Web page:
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About the Site:

This is the blog for the book Medical Decision Making: A Physician's Guide, by Alan Schwartz and George Bergus (Cambridge University Press, 2008). The book is now available from Cambridge University Press

About the Authors:

Alan Schwartz, Ph.D. is an Associate Professor of Medical Education and Pediatrics at the University of Illinois at Chicago College of Medicine, where he teaches and conducts research on physician and patient decision making.

George Bergus, M.D., M.A. is the Dr. William and Sondra Myers Family Professor of Family Medicine at the University of Iowa Carver College of Medicine, and Co-Director of the Family Practice/Psychiatry Residency program. He holds a Certificate of Additional Qualification in Geriatrics.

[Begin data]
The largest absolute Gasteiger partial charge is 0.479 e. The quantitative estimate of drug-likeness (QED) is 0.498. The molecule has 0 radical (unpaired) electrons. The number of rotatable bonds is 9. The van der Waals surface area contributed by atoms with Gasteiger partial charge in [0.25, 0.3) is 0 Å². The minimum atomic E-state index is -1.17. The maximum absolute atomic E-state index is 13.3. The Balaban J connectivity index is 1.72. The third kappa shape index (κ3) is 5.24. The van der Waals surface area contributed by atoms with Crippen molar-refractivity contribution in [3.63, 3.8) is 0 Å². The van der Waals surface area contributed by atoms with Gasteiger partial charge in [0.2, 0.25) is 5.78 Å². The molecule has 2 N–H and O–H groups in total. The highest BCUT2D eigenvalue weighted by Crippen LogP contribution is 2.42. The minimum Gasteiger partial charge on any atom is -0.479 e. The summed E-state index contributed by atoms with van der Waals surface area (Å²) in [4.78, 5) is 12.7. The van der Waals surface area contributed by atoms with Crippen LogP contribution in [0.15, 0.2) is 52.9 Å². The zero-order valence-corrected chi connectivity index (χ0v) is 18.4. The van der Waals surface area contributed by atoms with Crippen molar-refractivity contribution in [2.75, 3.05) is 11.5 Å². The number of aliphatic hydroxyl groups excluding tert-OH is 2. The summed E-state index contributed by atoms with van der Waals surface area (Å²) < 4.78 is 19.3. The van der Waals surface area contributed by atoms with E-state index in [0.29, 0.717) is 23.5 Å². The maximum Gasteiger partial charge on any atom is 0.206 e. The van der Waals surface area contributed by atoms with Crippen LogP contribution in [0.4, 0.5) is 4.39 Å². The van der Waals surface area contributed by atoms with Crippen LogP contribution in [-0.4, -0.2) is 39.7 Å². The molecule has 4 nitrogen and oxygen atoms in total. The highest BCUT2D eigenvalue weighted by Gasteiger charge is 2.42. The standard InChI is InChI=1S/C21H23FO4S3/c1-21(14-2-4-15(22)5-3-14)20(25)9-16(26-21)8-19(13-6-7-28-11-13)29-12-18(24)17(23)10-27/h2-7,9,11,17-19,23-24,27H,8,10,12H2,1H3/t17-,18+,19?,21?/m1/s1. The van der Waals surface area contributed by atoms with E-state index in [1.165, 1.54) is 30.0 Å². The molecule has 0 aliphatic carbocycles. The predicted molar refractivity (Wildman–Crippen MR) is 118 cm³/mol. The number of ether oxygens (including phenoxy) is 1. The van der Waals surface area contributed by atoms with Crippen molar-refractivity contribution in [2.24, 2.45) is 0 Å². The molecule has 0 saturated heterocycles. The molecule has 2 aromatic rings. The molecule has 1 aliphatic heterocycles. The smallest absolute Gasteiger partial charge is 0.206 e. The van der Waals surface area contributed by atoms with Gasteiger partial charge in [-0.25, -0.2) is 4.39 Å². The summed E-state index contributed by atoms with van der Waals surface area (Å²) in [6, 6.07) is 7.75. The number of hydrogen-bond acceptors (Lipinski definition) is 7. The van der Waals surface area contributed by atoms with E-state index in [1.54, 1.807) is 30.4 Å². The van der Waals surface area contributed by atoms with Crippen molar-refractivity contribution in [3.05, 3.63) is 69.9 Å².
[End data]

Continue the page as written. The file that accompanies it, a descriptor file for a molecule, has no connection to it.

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Confidence

April 4th, 2007 by Alan Schwartz

Subjective confidence is usually thought of as the degree to which a person believes they are correct about a judgment and are willing to say so. Confidence can be important when there is no objective guide to accuracy; in these cases, decision makers will usually prefer to make the judgment in which they have the greatest confidence; confidence can drive further behaviors (Weber, Böckenholt et al. 2000). Accordingly, there has been some concern that decision makers have appropriate levels of confidence in their judgments.

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